A cookie is a tracking file that attaches to your visitors' browser when they arrive on your website. It follows them around the site and can even tell where they go when they leave your website. That's powerful! You need to make users aware of this and comfortable with what you're collecting.

Here's a detailed discussion of how tracking works for businesses and users on websites.

A company's Cookies Policy may be separate from the main Privacy Policy. One business that uses a separate Cookies Policy is The Walt Disney Company. Here's an excerpt:

Disney Cookies Policy: What are cookies clause

Notice that the policy begins with a description of browser cookies. Later, it describes several other types of cookies that Disney uses.

Visitors want to know, specifically, how you're learning about them. Tell them if you use other methods to learn more about them. Examples might be:

  • Surveys
  • Quizzes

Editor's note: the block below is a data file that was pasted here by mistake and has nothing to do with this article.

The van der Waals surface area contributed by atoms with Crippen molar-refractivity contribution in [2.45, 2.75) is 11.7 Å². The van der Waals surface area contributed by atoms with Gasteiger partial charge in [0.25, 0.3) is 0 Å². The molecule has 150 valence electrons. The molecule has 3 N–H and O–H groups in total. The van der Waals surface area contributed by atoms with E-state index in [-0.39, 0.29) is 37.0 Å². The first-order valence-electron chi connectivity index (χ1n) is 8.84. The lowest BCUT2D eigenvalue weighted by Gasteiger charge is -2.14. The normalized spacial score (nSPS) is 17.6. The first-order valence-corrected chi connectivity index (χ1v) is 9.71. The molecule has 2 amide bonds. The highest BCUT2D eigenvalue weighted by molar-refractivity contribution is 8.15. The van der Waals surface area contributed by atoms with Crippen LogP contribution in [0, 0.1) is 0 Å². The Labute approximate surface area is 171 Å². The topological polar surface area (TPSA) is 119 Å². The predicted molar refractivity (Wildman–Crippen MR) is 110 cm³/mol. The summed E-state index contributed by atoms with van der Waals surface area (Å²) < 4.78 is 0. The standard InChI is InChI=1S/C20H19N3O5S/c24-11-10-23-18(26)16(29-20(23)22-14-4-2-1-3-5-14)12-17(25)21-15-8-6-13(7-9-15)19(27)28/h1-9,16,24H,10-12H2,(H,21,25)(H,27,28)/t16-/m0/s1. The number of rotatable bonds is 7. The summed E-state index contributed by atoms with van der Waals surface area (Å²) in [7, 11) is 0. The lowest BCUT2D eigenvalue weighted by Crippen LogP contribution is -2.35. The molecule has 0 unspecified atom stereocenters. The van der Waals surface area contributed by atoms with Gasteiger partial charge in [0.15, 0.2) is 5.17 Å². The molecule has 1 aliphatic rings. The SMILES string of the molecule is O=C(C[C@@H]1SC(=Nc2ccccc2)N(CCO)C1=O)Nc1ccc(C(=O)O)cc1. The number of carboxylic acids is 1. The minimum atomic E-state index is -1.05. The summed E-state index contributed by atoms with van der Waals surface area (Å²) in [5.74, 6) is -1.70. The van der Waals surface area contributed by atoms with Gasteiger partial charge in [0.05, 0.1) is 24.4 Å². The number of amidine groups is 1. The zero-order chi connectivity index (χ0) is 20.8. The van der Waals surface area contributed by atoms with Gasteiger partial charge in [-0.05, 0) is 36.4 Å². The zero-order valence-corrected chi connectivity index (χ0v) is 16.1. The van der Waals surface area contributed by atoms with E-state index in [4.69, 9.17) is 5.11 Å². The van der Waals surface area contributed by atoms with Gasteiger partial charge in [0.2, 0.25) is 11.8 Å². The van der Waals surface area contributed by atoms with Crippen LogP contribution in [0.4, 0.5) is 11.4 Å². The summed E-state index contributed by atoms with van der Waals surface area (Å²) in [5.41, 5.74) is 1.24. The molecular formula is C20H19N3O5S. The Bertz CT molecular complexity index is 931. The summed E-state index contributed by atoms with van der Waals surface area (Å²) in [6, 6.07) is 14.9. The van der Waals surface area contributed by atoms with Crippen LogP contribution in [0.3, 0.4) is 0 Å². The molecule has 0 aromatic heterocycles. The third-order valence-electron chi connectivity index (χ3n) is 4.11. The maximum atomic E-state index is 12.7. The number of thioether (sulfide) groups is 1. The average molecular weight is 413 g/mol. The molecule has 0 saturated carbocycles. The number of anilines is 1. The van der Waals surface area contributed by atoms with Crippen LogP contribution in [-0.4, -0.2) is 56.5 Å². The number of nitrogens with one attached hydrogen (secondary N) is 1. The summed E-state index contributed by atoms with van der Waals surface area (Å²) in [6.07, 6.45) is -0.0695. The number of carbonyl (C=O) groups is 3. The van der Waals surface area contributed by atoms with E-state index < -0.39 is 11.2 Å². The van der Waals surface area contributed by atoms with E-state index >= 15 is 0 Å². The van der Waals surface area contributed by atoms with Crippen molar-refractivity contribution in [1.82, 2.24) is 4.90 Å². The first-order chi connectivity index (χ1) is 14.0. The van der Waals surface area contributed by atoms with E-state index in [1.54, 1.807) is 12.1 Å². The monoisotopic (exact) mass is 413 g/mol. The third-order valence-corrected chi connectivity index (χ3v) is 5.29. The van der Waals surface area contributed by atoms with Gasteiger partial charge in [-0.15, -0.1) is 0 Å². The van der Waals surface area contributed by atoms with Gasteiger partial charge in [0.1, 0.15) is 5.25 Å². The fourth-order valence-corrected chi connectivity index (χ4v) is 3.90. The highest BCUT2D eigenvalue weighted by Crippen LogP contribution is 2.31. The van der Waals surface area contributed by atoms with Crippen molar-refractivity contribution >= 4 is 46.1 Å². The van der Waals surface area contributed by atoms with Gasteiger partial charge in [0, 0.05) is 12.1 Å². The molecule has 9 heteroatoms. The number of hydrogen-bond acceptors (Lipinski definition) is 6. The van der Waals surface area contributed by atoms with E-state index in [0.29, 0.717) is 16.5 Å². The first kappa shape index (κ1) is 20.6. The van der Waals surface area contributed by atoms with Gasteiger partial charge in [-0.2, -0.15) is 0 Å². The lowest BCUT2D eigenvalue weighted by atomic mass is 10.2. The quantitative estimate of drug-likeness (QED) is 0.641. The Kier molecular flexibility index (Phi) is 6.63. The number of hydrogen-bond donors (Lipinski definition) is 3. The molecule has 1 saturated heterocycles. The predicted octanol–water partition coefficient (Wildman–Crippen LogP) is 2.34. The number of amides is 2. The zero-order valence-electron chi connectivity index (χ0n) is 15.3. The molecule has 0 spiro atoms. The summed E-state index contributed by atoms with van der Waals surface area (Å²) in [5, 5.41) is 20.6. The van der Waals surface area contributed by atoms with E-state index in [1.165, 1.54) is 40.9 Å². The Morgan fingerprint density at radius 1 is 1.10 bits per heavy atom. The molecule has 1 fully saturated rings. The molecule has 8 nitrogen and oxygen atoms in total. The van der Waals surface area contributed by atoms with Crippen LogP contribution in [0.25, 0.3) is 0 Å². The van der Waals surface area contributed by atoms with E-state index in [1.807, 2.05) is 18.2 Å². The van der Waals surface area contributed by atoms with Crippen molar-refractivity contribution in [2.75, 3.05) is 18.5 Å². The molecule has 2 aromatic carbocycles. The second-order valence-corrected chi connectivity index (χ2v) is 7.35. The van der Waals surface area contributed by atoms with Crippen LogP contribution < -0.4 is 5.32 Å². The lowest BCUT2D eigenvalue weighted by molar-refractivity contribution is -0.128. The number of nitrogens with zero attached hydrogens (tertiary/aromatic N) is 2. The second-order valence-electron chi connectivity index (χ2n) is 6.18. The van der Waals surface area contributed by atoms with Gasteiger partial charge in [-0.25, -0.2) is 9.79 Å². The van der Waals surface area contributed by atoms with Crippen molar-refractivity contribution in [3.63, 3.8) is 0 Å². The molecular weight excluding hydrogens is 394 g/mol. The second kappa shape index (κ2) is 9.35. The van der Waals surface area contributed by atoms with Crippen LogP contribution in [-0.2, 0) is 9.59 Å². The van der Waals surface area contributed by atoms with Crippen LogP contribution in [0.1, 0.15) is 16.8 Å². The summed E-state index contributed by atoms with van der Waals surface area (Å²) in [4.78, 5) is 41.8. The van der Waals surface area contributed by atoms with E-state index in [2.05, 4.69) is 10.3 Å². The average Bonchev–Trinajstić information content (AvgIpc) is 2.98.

• Analytics
  • Webinar or event registrations
  • Lead generation email signup forms
  • Contact forms
  • Purchases

Customers might assume much of this, but spell it out. This protects them and your business.

Using Google as an example, again, the Privacy Policy discloses that the following are just some of the visitor activities being tracked:

Google Privacy Policy: Information about your activity that we collect clause

The value of a Privacy Policy is to protect your business by letting visitors know that they can make choices about what they want to share.

4. Who will have access to the information collected, and how will it be used?

So, who gets access to all this information? Will you share it? Sell it? These are normal questions, and the Privacy Policy is the place to address them.